Today, I was planning to write a review on a production I saw in the ‘From Devon With Love’ festival. I sat down with my notes, and felt compelled to put them to one side. It wasn’t what I wanted to write about, from my heart.
Yesterday, I went to a talk by the infamous Charles Dance. He spoke about Game of Thrones, his new ventures into directing, and his decades-long career. I arrived late, with one minute to spare before the doors closed, sprinting down the stairs (in heeled boots) to find my friends near the front. I cursed myself for letting this talk creep up on me, for not thinking of a good question to ask him, to make this worth my while. Then, during his description of his theatrical beginnings, it hit me- repertory theatre! An almost-dead tradition in the UK- how are young actors supposed to break into the industry without that starting leg-up?
For anyone unfamiliar, repertory theatres were highly local theatres where young actors learnt their skills. They’d put on six shows in six weeks, non-stop, meeting people and making connections. These institutions survived from heavy subsidisation from the government. Once Thatcher’s government came into power, this subsidy was stripped away, and without it, the non-commercial theatres like rep theatres died. Now, there is only a smattering of rep theatres left, mostly in bigger cities, making seeing affordable professional theatre a distant dream for audiences in remote or rural areas, and cutting off an essential starting point for actors from all over the country.
With this in mind, I asked Charles what he’d recommend we do. The answers he and Don Boyd gave were not surprising, but important to hear from a successful actors mouth- start your own theatre company, or work in Fringe theatre.
This gave me a sense of security in a very insecure industry, and meant I could start to formulate a plan of where to go from here. Only to have that ripped from under me less than 24 hours later.
The Bikeshed Theatre is closing.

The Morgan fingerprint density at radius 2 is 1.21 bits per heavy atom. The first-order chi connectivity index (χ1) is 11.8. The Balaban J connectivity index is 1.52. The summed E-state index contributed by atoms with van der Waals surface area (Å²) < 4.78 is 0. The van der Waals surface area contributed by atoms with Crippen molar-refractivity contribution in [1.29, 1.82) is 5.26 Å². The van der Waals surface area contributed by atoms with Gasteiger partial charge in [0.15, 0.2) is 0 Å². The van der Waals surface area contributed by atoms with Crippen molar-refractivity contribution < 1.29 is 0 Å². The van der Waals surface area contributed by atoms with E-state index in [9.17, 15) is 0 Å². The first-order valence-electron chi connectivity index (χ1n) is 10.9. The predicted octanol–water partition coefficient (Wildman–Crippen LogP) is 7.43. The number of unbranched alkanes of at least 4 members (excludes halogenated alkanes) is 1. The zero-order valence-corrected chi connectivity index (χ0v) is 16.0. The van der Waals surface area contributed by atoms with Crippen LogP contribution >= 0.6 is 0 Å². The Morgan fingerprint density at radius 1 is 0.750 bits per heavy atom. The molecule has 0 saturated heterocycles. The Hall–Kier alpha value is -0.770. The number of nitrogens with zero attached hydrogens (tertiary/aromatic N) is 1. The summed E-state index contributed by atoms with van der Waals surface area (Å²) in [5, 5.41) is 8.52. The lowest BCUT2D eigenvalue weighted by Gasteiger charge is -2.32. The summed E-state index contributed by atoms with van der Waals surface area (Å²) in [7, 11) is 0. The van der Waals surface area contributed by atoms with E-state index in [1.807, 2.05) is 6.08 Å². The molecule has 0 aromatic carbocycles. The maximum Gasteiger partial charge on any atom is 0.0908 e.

All over my twitter feed, and in my emails, but it wasn’t until I broke the news to fellow drama students that it really began to sink in.
The Bikeshed is many things: a quirky cellar with an aesthetic I grew into and came home to; a maker of killer cocktails; a bastion of excellent emerging theatre; and a playground for emerging artists to develop their craft- today’s answer to a rep.
I’d always imagined having an incredible idea for a production, and taking it to the Bikeshed, finding new ways of working where I have people to catch me when I fall. That’s what the spirit of theatre is. It’s not hostile glares at thirty women in a queue who all look like you. It’s not creating a ‘brand’ for yourself to market your personality. It’s about collaboration, active listening, a big heart and a way of seeing the world that is off-the-beaten-track. It’s the space used for a profession that relies on empathy above all else.
As of March 31st, a light will go out in Exeter, a shining star of culture. A place that attracted people from all over the South-West to come and watch new work sprout from the soil beneath us. A place to escape from the polished package of touring companies and mainstream musicals- a place to see the crazy and the bizarre for people who didn’t have the budget to hire out the Northcott. A place that actually brought together students and artists with the rest of the community, to share a common culture, no matter where you came from.
This is not a blog post about the Bikeshed. That ship has sailed- they have deliberated on how best to carry on and have eventually reached this conclusion. I admire them for their commitment to their vision and their willingness to prioritise integrity over artificial longevity.
This is a post about small-scale alternative theatre venues. Because I am scared for them.
In the world we live in, things are only worth how much money they will make you. It turns out, unfortunately, that theatre won’t make you that much, making it hard to convince investors.
What we can do, as ordinary people, is prove them wrong.
Prove to them that our theatres are valuable institutions and that we won’t let them die.
Do whatever you can. Go to your local theatre, even if all you can afford is a pint, buy it, because whatever you can give will help prove that these places are worth pouring money into.
For those of you who live in Exeter, spend some time in Bikeshed while you still can. Buy a drink, see a show, or just spend an evening playing board games. If the Boat Shed manages to take off, don’t hesitate to show your support.
To all of the staff at Bikeshed, thank you for making my time in Exeter a special one. I’ve only been volunteering there for a few months, but the time I’ve spent there has been invaluable. I remember coming to Exeter, and being concerned about the lack of theatre, tv and radio in the area.
Thank you for changing my mind.
How to support the Bikeshed from here on in: https://www.bikeshedtheatre.co.uk/news/faqs/